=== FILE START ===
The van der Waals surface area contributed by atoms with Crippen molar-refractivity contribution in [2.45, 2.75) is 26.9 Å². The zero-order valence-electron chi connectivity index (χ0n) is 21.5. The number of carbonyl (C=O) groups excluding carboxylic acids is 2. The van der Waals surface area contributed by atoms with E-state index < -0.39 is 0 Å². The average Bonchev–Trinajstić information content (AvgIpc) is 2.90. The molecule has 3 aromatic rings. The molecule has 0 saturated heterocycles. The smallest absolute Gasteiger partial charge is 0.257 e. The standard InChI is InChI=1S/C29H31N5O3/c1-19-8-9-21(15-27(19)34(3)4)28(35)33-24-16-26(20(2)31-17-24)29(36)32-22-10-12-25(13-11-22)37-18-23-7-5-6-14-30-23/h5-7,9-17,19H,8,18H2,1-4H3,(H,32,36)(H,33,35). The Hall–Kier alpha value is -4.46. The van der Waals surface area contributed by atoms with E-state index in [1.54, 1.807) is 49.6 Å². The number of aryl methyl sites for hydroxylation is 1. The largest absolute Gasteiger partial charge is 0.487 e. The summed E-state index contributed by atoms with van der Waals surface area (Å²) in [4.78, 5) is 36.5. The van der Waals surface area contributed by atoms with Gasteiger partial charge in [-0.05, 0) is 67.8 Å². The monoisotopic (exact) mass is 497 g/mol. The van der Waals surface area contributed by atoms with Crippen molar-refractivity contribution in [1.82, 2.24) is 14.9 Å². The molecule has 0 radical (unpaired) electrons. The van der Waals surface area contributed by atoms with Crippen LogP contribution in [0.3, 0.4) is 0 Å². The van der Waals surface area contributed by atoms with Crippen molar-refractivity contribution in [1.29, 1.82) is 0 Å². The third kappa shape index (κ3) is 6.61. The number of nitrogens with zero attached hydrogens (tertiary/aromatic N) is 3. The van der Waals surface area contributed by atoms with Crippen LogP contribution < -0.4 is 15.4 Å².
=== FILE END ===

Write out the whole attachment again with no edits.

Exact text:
The van der Waals surface area contributed by atoms with Crippen molar-refractivity contribution in [2.45, 2.75) is 26.9 Å². The zero-order valence-electron chi connectivity index (χ0n) is 21.5. The number of carbonyl (C=O) groups excluding carboxylic acids is 2. The van der Waals surface area contributed by atoms with E-state index < -0.39 is 0 Å². The average Bonchev–Trinajstić information content (AvgIpc) is 2.90. The molecule has 3 aromatic rings. The molecule has 0 saturated heterocycles. The smallest absolute Gasteiger partial charge is 0.257 e. The standard InChI is InChI=1S/C29H31N5O3/c1-19-8-9-21(15-27(19)34(3)4)28(35)33-24-16-26(20(2)31-17-24)29(36)32-22-10-12-25(13-11-22)37-18-23-7-5-6-14-30-23/h5-7,9-17,19H,8,18H2,1-4H3,(H,32,36)(H,33,35). The Hall–Kier alpha value is -4.46. The van der Waals surface area contributed by atoms with E-state index in [1.54, 1.807) is 49.6 Å². The number of aryl methyl sites for hydroxylation is 1. The largest absolute Gasteiger partial charge is 0.487 e. The summed E-state index contributed by atoms with van der Waals surface area (Å²) in [4.78, 5) is 36.5. The van der Waals surface area contributed by atoms with Gasteiger partial charge in [-0.05, 0) is 67.8 Å². The monoisotopic (exact) mass is 497 g/mol. The van der Waals surface area contributed by atoms with Crippen molar-refractivity contribution in [1.82, 2.24) is 14.9 Å². The molecule has 0 radical (unpaired) electrons. The van der Waals surface area contributed by atoms with Crippen LogP contribution in [0.3, 0.4) is 0 Å². The van der Waals surface area contributed by atoms with Crippen molar-refractivity contribution in [1.29, 1.82) is 0 Å². The third kappa shape index (κ3) is 6.61. The number of nitrogens with zero attached hydrogens (tertiary/aromatic N) is 3. The van der Waals surface area contributed by atoms with Crippen LogP contribution < -0.4 is 15.4 Å².